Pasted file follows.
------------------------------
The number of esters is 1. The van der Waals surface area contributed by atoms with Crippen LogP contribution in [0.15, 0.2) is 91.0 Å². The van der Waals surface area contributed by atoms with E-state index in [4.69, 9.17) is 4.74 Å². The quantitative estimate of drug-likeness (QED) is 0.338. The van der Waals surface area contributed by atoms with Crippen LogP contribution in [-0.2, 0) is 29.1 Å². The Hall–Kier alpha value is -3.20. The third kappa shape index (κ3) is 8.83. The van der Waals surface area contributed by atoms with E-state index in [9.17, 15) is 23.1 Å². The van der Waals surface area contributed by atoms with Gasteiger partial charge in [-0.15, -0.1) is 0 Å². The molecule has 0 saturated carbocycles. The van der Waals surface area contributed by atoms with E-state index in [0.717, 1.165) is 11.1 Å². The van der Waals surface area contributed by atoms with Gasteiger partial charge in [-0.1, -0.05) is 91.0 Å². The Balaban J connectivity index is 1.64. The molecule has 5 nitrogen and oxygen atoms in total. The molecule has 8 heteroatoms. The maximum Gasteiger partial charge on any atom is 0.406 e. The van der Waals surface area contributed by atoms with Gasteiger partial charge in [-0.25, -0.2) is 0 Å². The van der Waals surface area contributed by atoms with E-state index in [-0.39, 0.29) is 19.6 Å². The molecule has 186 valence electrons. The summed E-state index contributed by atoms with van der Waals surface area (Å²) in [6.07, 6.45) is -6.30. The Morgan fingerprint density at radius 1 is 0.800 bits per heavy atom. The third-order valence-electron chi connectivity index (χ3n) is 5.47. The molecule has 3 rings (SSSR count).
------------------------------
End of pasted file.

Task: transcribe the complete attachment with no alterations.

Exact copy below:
The number of esters is 1. The van der Waals surface area contributed by atoms with Crippen LogP contribution in [0.15, 0.2) is 91.0 Å². The van der Waals surface area contributed by atoms with E-state index in [4.69, 9.17) is 4.74 Å². The quantitative estimate of drug-likeness (QED) is 0.338. The van der Waals surface area contributed by atoms with Crippen LogP contribution in [-0.2, 0) is 29.1 Å². The Hall–Kier alpha value is -3.20. The third kappa shape index (κ3) is 8.83. The van der Waals surface area contributed by atoms with E-state index in [9.17, 15) is 23.1 Å². The van der Waals surface area contributed by atoms with Gasteiger partial charge in [-0.15, -0.1) is 0 Å². The molecule has 0 saturated carbocycles. The van der Waals surface area contributed by atoms with E-state index in [0.717, 1.165) is 11.1 Å². The van der Waals surface area contributed by atoms with Gasteiger partial charge in [-0.1, -0.05) is 91.0 Å². The Balaban J connectivity index is 1.64. The molecule has 5 nitrogen and oxygen atoms in total. The molecule has 8 heteroatoms. The maximum Gasteiger partial charge on any atom is 0.406 e. The van der Waals surface area contributed by atoms with Gasteiger partial charge in [-0.25, -0.2) is 0 Å². The van der Waals surface area contributed by atoms with E-state index in [-0.39, 0.29) is 19.6 Å². The molecule has 186 valence electrons. The summed E-state index contributed by atoms with van der Waals surface area (Å²) in [6.07, 6.45) is -6.30. The Morgan fingerprint density at radius 1 is 0.800 bits per heavy atom. The third-order valence-electron chi connectivity index (χ3n) is 5.47. The molecule has 3 rings (SSSR count).